Light Concepts

Light is so common that it is taken for granted. It is a basic requirement for the visual perception. For the human eye light is a very narrow band of electromagnetic radiation, from 0.38 microns to 0.78 microns. In this narrow range of 0.4 microns the human eye perceives all the colours, ranging from violet around 0.4 microns (or 400 nanometers) to deep red above 0.7 microns (or 700 nanometers) with the colours such as blue, green, yellow, orange and red in between. Sensitivity of the human eye peaks at 0.555 microns and drops to zero below 0.38 microns (termed as the ultraviolet range) and above 0.78 microns (known as the infrared range).

The amount of light produced by a light source is measured in lumens and when one lumen of light uniformly lights up a square metre area, the illumination level is one lux. The quality of light is determined by the distribution of energy over the visible range, i.e. 0.38 to 0.78 microns. One of the important features of light is the way colours are perceived under it. The ability of any light source to bring out the natural colour of objects is rated on scale of 0 to 100, and is referred to as Colour Rendering Index (CRI). Light from incandescent lamps and sun light are able to bring out true colours of objects and their CRI is rated as 100. Many other light sources, particularly discharge lamps, mayor may not bring out true colours of objects.

When a black body is heated to increasingly higher temperature, the light emitted by it changes slow ly from cherry red to white and then to bluish white. Colour temperature of a light source represents the temperature of black body which gives the same overall colour impression as that of the light source. Colour temperature of commonly used light sources range from 2700″K for a GLS lamp to 6500″ K for the cool day light Fluorescent Lamp.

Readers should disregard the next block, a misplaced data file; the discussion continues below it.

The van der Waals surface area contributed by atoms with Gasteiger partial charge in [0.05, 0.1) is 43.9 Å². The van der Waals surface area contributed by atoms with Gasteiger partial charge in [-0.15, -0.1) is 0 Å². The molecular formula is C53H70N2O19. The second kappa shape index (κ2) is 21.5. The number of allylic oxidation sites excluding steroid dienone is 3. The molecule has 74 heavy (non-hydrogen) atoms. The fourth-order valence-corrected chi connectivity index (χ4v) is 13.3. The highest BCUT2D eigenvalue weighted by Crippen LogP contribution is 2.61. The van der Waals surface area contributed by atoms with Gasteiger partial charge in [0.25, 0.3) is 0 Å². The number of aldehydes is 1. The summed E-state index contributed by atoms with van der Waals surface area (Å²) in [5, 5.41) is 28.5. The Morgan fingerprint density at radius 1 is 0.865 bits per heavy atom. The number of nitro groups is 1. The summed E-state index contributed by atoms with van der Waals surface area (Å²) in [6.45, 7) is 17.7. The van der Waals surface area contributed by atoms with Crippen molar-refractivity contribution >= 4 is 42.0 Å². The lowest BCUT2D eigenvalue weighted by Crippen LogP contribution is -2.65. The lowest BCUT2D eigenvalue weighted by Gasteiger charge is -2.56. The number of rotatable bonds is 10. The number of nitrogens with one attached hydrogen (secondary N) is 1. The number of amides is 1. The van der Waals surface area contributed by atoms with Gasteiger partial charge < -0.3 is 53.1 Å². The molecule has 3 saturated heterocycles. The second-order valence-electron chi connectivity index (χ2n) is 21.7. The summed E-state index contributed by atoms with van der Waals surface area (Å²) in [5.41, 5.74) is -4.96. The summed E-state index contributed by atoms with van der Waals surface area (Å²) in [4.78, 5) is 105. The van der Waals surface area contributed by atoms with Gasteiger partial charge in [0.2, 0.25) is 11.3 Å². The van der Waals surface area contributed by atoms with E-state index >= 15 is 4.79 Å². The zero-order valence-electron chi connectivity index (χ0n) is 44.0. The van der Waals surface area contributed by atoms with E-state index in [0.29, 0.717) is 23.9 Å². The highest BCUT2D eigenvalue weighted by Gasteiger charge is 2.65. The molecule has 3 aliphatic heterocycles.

All electric lamps could be broadly classified into two categories : Incandescent and Discharge. In an incandescent lamp a tungsten filament is sealed in vacuum or inert atmosphere and heated to high temperature by passage of electric current and the hot filament emits light. In a discharge lamp, current is passed through a gas sealed in a tube and the gas atoms emit their characteristic radiation in the visible range and also outside the visible range. In a fluorescent lamp, the emitted radiation is predominantly ultra violet which is converted into visible light by a phosphor coating inside the tube.

Incandescent lamps can be grouped into vacuum lamps and gas filled lamps, and the latter is further classified into halogen and non-halogen lamps. Discharge lamps can be grouped into low pressure discharge lamps (such as fluorescent lamps – FTL) and high pressure discharge (HID) lamps (such as high pressure mercury, high pressure sodium, metal hillide etc). HID Lamps are commonly used for out door applications, such as street lighting, while FTL and incandescent (GLS – General Lighting Service) lamps are more commonly used for indoor lighting. Efficacy of an electric lamp is expressed in terms of the amount of light (lumens) it produces for each unit of power (watt) and is expressed as lumen/watt. In general, discharge lamps are significantly more energy efficient as compared to incandescent lamps.

All lamps are generally operated inside a fitting or a luminaire which directs the light in the desired fashion. The overall efficiency of a lighting system is dependent on the efficacy of the lamps and luminaries combination.

Comparison of Various Light Sources

Type of Lamp Luminous Efficacy (lm/W) Colour Rendition Properties Remarks
Incandescent 10-15 Im/W Excellent Due to poor luminous efficiency, it has restricted use
Halogen 17-33 Im/W Excellent Used in flood lighting installations and in projectors & motorcar headlamps.
Fluorescent 65 Im/W Good-depending on the fluorescent coating Popular for indoor lighting.
Compact Fluorescent 55-65 Im/W Very good Tremendous potential for energy savings.
High Pressure Mercury Vapour 58 lm/W Fair Streetlighting, highway lighting
Metal Halide 90 Im/W Excellent High luminous efficiency.
High Pressure Sodium Vapour 145 lm/W Fair Suitable when colour rendering is not important.
Low Sodium Vapour Pressure 200 Im/W Poor Energy saving but poor colour rendition
Induction Lamp 65-70 lm/W Excellent Due to extremely long life, ideal for use in installation where relamping and maintenance are difficult or expensive.